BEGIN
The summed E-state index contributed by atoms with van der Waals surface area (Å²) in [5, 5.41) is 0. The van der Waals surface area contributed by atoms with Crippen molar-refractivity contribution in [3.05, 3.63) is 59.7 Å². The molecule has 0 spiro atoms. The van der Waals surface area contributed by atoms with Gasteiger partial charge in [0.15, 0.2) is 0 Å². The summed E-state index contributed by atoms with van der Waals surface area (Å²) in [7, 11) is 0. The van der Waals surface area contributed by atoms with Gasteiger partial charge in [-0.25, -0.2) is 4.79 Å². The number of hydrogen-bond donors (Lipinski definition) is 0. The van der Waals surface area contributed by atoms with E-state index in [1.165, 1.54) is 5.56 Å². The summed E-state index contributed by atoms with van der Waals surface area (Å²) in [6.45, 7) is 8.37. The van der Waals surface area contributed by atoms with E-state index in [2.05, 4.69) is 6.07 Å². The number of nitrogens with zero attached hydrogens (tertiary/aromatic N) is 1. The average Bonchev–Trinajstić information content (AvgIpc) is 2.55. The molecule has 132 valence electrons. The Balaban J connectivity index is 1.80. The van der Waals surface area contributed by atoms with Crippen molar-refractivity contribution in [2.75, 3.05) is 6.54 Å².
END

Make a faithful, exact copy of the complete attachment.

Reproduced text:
The summed E-state index contributed by atoms with van der Waals surface area (Å²) in [5, 5.41) is 0. The van der Waals surface area contributed by atoms with Crippen molar-refractivity contribution in [3.05, 3.63) is 59.7 Å². The molecule has 0 spiro atoms. The van der Waals surface area contributed by atoms with Gasteiger partial charge in [0.15, 0.2) is 0 Å². The summed E-state index contributed by atoms with van der Waals surface area (Å²) in [7, 11) is 0. The van der Waals surface area contributed by atoms with Gasteiger partial charge in [-0.25, -0.2) is 4.79 Å². The number of hydrogen-bond donors (Lipinski definition) is 0. The van der Waals surface area contributed by atoms with E-state index in [1.165, 1.54) is 5.56 Å². The summed E-state index contributed by atoms with van der Waals surface area (Å²) in [6.45, 7) is 8.37. The van der Waals surface area contributed by atoms with E-state index in [2.05, 4.69) is 6.07 Å². The number of nitrogens with zero attached hydrogens (tertiary/aromatic N) is 1. The average Bonchev–Trinajstić information content (AvgIpc) is 2.55. The molecule has 132 valence electrons. The Balaban J connectivity index is 1.80. The van der Waals surface area contributed by atoms with Crippen molar-refractivity contribution in [2.75, 3.05) is 6.54 Å².